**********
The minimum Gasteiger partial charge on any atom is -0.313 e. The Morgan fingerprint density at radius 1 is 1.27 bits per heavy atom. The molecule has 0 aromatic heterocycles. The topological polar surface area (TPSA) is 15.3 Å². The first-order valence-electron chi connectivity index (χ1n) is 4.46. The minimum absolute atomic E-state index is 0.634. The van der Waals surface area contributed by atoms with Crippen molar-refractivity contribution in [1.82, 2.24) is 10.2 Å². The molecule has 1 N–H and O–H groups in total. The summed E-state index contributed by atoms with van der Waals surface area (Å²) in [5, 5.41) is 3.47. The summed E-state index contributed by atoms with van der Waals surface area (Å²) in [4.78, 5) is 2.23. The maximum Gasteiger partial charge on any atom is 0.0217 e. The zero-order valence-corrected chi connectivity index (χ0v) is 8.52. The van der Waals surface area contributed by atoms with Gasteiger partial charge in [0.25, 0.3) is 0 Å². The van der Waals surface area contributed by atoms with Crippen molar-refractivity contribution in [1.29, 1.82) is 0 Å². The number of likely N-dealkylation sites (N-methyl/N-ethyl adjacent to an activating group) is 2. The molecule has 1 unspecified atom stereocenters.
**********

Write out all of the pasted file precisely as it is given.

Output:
The minimum Gasteiger partial charge on any atom is -0.313 e. The Morgan fingerprint density at radius 1 is 1.27 bits per heavy atom. The molecule has 0 aromatic heterocycles. The topological polar surface area (TPSA) is 15.3 Å². The first-order valence-electron chi connectivity index (χ1n) is 4.46. The minimum absolute atomic E-state index is 0.634. The van der Waals surface area contributed by atoms with Crippen molar-refractivity contribution in [1.82, 2.24) is 10.2 Å². The molecule has 1 N–H and O–H groups in total. The summed E-state index contributed by atoms with van der Waals surface area (Å²) in [5, 5.41) is 3.47. The summed E-state index contributed by atoms with van der Waals surface area (Å²) in [4.78, 5) is 2.23. The maximum Gasteiger partial charge on any atom is 0.0217 e. The zero-order valence-corrected chi connectivity index (χ0v) is 8.52. The van der Waals surface area contributed by atoms with Gasteiger partial charge in [0.25, 0.3) is 0 Å². The van der Waals surface area contributed by atoms with Crippen molar-refractivity contribution in [1.29, 1.82) is 0 Å². The number of likely N-dealkylation sites (N-methyl/N-ethyl adjacent to an activating group) is 2. The molecule has 1 unspecified atom stereocenters.